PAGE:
How Much Do Consumers and Companies Care about Ethical Sourcing?

Ethical sourcing is crucial to brand image and corporate responsibility. But how much do consumers care? We explore as part of our Ethical Sourcing Series.

Over the last few years, sustainability has been brought to the forefront of consumer thinking in an effort to reduce the impact of global climate change. This change to the way that consumers forge relationships with brands has taken many different shapes. From responsible product packaging and commercial energy efficiency, to route optimisation and a backlash against ‘throw away culture’, brands have had to rethink and strategise in order to compete.

A huge part of how companies can operate sustainably comes down to the importance of ethical sourcing. Ethical sourcing is the process of ensuring all goods that are manufactured are done so using responsible, sustainable and ethical methods. 

But while more and more companies strive to promote themselves as ethically responsible, how much does the end consumer actually care?  

Ethical Sourcing in the Modern World

The modern shift in consumer buying habits coupled with greater scrutiny of large companies has led to plenty of examples of sourcing policy changes designed to promote a ‘greener’ image. This has been especially true for industries with particularly questionable practices i.e. palm oil use in confectionary and modern slavery within fashion. 

A recent study into consumer intent carried out by OpenText suggests that these policy changes are not misplaced. It found that 9 in 10 (88%) of global consumers surveyed would choose to buy from companies with ethical sourcing structures in place over ones that did not.

The same research also concluded that the impact of the COVID-19 pandemic has accelerated consumer consciousness around the topic. In the UK, it found that pre-pandemic, 69% of consumers were likely to prioritise companies with ethical sourcing policies. The figure post-pandemic had risen to 82%.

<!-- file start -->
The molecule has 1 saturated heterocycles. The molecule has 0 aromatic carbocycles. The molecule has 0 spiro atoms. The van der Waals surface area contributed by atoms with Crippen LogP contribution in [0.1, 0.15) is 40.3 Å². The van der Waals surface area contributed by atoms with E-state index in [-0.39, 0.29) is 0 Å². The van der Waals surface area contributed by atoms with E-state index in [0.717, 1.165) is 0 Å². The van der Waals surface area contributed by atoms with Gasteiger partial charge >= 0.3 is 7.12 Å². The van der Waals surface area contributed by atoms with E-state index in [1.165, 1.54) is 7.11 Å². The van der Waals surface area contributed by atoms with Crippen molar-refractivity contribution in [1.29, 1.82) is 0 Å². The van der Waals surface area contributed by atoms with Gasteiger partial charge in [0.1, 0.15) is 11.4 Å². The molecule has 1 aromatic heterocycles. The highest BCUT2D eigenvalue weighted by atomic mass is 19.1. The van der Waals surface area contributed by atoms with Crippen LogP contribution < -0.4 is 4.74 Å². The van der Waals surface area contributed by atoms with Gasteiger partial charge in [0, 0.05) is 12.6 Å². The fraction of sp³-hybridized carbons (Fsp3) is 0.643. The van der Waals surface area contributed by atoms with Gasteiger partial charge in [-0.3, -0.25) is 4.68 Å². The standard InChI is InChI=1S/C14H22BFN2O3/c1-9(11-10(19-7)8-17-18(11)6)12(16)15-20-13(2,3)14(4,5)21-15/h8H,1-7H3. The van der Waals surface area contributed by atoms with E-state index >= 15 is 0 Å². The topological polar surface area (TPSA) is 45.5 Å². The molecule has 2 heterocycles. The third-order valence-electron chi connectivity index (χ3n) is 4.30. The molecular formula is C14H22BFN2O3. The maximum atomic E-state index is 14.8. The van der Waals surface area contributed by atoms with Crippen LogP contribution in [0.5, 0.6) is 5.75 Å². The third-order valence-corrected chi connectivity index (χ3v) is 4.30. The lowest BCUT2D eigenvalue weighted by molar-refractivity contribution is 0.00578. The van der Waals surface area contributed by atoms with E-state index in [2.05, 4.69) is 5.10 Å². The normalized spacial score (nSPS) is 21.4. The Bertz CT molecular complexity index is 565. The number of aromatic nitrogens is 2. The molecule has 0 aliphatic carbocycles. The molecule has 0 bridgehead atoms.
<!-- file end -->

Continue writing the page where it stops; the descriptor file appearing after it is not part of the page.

Although this seems to conclusively answer any questions around how much consumers care, there are other factors at play.

A recent Forbes article highlighted the importance of availability and convenience when it comes to the buying cycle. While 75% of respondents said they prioritised companies that ethically source, only 25% said they do so all of the time.

There is sometimes a despondency between consumers that say they prioritise ethically sourced products and the ones who actually buy them. However, the suggestion is that increasingly buyers are willing to put their money where their mouth is – according to the OpenText report, 83% of global respondents said they’d be willing to pay more for products they could be sure were ethically sourced.

Ethical Sourcing in the Supply Chain

With consumer intent clearly set out and trending in only one direction, it is critical that ethical sourcing is implemented within global supply chains. The implications for failing to do so could have a catastrophic impact on business continuity with 82% of consumers pledging their loyalty to brands with sustainable supply chains.    

Beyond brand image and loyalty, profit margins could suffer. As touched on earlier, large numbers of consumers are committed to spending more on ethically sourced products. Some of those surveyed indicated that they would be happy to pay up to 50% more for products – capturing that audience and being able to charge £15 for a product that would otherwise cost £10 is a huge competitive advantage. 

There are already some stark examples of where companies have been negatively impacted. For example, Volkswagen was ordered to pay back $11 billion to eco-conscious customers in the US who had been mis-sold cars with falsified emissions data in 2015. This was a scandal that went beyond VW’s supply chain and led to consumers inadvertently harming the planet by driving cars they thought were eco-friendly.  

Organisational transparency is key to the success of ethical sourcing. Being totally clear and honest about what your company does to deliver its goods is the only way consumer trust can be built. Get this wrong, and it’s one big step back.

Companies need to ensure their entire supply networks are sustainable, with increasing responsibility being placed solely on their shoulders. Mitigating any greenwashing or poor practice is becoming much easier to do thanks to technologies like A.I. and Blockchain – so there’s no excuse!

Final Thoughts

So to answer the original question, the evidence suggests there is indeed a huge appetite for companies who are transparent about ethical sourcing. Recent studies give us an up to date view of the thoughts and feelings of the modern consumer. 

What it also shows us is just how important the issue of ethical sourcing is to companies the world over. Be committed to ethical responsibility and transparent with your customers and you stand to benefit. But simply paying lip service or failing to take the issue seriously enough could spell disaster. 

Your personal impact on Ethical Sourcing will be a key topic at this year’s Big Ideas Summit in London. We want to hear your thoughts and opinions now and on the day, helping us understand how we all can make a difference.

You can register for the Big Ideas Summit now by clicking here! But you better be quick, as spots are limited and going fast…! Register now.